A Student Evacuation at Christmas is Not Good Enough

Yesterday, the government unveiled their plans for universities this Christmas, after weeks of anxious worry from both lecturers and students.

With students live-tweeting their experiences in lockdown, making it onto day-time TV only to receive an extraordinary amount of patronising and hateful comments online, students living in lockdown have been at the forefront of a lot of peoples’ minds over the past couple of months.

The news that students will have to return home for Christmas in an evacuation style is bitter-sweet. Yes, it means that most students won’t miss out on spending Christmas at home, and it does prevent a spread to some extent. But this language of evacuation, coupled the hurried rush that the government seem to believe is best, completely ignores the issues that the UCU have been raising over the past few months, and punishes the already vilified students across this country.

The government plan to “facilitate as much testing as possible”, which is of course ideal with rise of Covid cases in this second wave. However, this is all too late. Where were these mass testing ideas when millions of students were forced back onto university campuses, into busy city-centres, and into part-time hospitality and retail work?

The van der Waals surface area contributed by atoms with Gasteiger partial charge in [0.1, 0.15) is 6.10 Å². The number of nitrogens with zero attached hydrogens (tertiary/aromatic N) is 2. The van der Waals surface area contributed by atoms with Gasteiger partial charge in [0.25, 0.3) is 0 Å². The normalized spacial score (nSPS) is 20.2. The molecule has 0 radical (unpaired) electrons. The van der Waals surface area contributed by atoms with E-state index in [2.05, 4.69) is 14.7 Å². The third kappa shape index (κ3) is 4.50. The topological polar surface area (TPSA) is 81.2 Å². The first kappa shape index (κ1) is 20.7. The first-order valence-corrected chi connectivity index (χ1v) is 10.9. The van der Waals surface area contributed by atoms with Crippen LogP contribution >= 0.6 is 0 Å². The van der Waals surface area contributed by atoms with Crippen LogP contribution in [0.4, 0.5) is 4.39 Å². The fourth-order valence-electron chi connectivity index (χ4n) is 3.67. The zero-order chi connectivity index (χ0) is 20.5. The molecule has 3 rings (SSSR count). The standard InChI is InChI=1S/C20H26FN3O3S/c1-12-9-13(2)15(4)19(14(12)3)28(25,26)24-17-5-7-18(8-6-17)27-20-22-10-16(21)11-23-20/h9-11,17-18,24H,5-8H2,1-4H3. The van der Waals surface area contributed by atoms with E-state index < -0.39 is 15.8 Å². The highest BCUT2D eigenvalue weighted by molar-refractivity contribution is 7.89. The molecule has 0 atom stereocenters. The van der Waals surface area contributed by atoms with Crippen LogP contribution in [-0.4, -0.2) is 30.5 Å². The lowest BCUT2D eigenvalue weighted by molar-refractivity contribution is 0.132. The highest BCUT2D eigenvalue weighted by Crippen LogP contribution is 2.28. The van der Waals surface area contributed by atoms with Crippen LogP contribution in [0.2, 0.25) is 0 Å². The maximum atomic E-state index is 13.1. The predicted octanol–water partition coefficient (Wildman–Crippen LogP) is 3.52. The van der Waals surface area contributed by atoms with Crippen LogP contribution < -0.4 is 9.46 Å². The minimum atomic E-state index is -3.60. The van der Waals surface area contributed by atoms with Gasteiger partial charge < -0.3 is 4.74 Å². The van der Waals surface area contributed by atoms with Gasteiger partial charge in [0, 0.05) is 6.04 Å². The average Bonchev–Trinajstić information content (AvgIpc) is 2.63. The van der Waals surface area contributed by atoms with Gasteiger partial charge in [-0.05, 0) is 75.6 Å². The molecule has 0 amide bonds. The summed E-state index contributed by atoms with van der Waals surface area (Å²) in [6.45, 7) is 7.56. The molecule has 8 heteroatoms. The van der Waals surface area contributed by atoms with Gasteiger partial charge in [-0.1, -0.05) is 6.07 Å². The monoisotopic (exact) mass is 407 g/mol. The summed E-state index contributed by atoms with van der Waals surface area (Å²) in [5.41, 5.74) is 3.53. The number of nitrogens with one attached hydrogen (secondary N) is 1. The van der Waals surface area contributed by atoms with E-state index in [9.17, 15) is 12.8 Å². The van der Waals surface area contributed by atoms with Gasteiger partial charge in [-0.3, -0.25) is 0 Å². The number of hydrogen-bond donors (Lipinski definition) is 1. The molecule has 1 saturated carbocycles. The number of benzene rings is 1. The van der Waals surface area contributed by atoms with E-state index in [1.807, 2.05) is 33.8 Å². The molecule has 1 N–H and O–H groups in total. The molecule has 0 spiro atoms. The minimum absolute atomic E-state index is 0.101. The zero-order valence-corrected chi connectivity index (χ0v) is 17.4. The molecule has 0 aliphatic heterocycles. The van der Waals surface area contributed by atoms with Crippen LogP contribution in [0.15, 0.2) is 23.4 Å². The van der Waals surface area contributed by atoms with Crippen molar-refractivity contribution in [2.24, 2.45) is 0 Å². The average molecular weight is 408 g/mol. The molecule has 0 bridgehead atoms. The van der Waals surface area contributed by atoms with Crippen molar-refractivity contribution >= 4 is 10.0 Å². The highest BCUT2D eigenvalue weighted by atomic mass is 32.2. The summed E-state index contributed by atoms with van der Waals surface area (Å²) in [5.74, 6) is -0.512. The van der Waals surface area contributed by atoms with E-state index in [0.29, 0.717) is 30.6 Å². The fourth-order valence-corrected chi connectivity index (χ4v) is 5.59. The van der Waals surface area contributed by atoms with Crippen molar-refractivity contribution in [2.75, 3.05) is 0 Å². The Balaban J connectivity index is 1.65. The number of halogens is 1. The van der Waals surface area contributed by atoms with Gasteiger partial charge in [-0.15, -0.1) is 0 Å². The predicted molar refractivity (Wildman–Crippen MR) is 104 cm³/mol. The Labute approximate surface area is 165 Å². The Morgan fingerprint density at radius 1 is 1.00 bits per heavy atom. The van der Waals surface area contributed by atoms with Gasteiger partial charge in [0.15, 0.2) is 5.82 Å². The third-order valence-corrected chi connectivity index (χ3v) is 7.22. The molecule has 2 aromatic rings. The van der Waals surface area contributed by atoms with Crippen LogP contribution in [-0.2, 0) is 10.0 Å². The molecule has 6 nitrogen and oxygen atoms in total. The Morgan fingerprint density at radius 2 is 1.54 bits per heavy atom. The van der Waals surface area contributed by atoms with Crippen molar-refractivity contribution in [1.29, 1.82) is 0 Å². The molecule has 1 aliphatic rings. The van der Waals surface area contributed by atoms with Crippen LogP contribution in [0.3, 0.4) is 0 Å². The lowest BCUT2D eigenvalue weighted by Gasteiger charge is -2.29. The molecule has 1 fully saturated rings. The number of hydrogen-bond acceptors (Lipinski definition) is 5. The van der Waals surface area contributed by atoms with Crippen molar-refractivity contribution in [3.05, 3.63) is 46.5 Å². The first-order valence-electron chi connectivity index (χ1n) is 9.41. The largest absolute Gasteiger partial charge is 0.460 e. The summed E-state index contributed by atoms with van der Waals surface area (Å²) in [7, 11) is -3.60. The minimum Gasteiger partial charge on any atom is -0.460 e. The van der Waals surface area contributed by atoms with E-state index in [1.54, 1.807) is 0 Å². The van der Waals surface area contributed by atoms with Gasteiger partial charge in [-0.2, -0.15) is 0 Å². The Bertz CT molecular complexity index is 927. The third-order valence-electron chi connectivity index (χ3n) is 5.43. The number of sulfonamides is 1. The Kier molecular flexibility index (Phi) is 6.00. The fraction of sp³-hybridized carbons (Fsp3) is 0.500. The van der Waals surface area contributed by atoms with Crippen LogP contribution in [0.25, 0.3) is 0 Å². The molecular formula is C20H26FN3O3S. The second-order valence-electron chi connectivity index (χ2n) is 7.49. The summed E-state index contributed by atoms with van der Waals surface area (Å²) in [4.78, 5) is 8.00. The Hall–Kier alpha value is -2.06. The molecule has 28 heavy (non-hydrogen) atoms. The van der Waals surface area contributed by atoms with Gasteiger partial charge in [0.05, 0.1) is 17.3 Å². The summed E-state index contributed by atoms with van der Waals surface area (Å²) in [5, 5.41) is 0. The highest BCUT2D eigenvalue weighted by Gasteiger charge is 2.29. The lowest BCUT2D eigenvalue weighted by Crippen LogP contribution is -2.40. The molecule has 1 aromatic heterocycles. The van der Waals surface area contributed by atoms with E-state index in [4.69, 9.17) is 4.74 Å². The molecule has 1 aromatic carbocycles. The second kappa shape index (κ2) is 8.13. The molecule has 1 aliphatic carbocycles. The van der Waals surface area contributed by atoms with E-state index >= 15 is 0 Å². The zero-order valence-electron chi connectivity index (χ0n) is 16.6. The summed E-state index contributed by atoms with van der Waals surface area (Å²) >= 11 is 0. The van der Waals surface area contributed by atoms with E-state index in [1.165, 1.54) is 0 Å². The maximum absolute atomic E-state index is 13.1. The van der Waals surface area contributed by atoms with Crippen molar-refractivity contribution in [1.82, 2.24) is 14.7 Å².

Their plan to begin this evacuation period after the national lockdown finishes does demonstrate some level of understanding that a spread of cases is likely with the mass moving of millions of students. However, the tight period between the third and the ninth of December to move out is simply not viable. Students may have had flights booked already after this time period, which are extremely costly to change due to the month of December being an expensive time to travel. Also, where do students with part-time jobs that they cannot leave fall into this plan? Again and again, it seems that the poorest students will be hit worst by the government’s plans.

It goes without saying that this government have shown their true, uncaring colours this year, and although this plan to get students back to their families for Christmas is sweet on the surface, it is hard to forget their actions from just a few months ago. There are approximately 2.6 million Muslims in Britain, who all had to celebrate Ramadan in lockdown with an evening’s notice. Where was the month-long warning there?

When will this punishment of students end? All we ask for, for the £9,000 a year we spend studying, is that we are treated with respect and have access to safety if needed. That has been partly granted with these new plans, but the delay of its delivery and the blatant dismissal of the UCU’s concerns for months is simply not good enough.

The government should in future listen to the UCU, who are calling for online learning to begin now to allow students more time to travel home.

Photo courtesy of Victoria Heath

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